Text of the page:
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Shades of Energiewende - Barış Sanlı

The origins of Energiewende is very different from what we understand today. Today German Supreme Court rules against the villagers who want to stop coal field extension. 100-year-old churches may be demolished for coal. Angela Merkel may not be the Climate Chancellor that most foreigners think. Nevertheless, Energiewende, the energy transformation is moving ahead in different colors.

German EEG’s 2021 version updates will include some important changes. All electricity consumed or generated in Germany should be GHG neutral by 2050. This impacts not only generation but imports and exports as well. The real implementation may have hiccups, but a local law gives a signal to a much wider community.

The capacity expansions are also very ambitious. Onshore wind is expected to jump 3-4.5 GW and reach 5.4 GW by 2029. Offshore wind will still struggle below 1 GWs. Solar is the powerhouse of renewable extension. Starting from 4.6 GW, it will reach 5.6 GW by 2029. According to CleanEnergyWire(CEW), “500-850 MW per year will be tendered in so-called ‘innovation auctions’.

Germany has an early comer advantage, but this also results in the early expiration of renewables fees. Sub 100kW solar installations will not be benefiting from the FIT by 2020. Therefore an interim price “market value minus marketing costs” will be given. But there are at least 16GWs of onshore wind turbines to be decommissioned by 2025.

Energy-intensive industries will continue to be exempted from the renewables surge if they have been facing negativities because of global competition. This part is important because we are talking about an industrial strategy or a climate strategy. Its current shape shows us that it has to be a mixture.

One interesting discussion was acceptance problems. Renewable energy has more acceptance problems than natural gas power plants. To solve that problem, the wind farms will pay 0.2 cents/kWh for 20 years to local communities. In a country where renewable levies are close to 6.5 cents/kWh, 0.2 cents/kWh may not do the job.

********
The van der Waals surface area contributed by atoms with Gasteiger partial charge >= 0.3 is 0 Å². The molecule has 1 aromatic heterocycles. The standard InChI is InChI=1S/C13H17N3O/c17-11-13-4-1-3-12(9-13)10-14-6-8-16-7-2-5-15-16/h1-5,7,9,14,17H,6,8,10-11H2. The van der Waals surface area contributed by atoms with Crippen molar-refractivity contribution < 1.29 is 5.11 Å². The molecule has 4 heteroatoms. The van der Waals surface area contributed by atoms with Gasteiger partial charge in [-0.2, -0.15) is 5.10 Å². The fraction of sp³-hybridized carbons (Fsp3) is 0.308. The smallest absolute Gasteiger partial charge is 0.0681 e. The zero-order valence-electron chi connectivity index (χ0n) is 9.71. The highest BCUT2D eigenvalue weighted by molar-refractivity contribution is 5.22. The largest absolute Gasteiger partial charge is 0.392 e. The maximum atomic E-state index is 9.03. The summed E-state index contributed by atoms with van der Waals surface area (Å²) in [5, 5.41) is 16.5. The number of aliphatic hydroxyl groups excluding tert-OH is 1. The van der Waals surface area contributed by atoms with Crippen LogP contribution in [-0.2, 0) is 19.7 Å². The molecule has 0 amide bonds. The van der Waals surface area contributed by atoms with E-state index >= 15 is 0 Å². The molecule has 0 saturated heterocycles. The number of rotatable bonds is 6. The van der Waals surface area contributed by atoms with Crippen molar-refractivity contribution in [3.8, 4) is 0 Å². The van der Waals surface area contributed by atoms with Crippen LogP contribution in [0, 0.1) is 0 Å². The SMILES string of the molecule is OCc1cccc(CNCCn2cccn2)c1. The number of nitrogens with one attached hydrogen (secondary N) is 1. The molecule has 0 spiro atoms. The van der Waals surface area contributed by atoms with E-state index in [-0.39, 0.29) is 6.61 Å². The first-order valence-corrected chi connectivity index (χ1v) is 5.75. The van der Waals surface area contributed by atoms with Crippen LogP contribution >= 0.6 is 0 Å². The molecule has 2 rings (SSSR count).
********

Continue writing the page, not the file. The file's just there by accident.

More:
The new law also pushes above the 500kW PV projects to tender. And in terms of green hydrogen, they will be exempted from renewables surcharge.

The most pressing issue in the whole bill is there is no “green growth” in the near term. The biggest growths are pushed to the post 2023s. This is one of the disappointments. The other is how Energiewende needs more and more government intervention. It looks as if, Energiewende is a product of the Soviets.

The original Energiewende FITs were inspired by the US’s PURPA act. The qualifying facilities (QF) of the PURPA act has changed the electricity systems with the help of natural gas turbines. As a matter of accident, this inspired the solar boom of Germany, despite aimed for small hydros.

Now the times are changing, but the renewable transition is getting more and more complicated. The US can be another example, but with the loss of the Senate majority, it will take time. China, on the other hand, has promised carbon neutrality, but the devil is in the detail. There is progress everywhere, but it is not uniform, and maybe we should not expect it to be uniform.

But from the new German law, we can not see inspiration or a green growth that has been promised by the EU. Yes, it is a way forward, but is it really progress?

One reason for this can be our inexperience with energy transitions. The previous transitions have happened without government regulations. But now we are trying to push an energy transition by government intervention, and we don’t know what should be the efficient government intervention look like?

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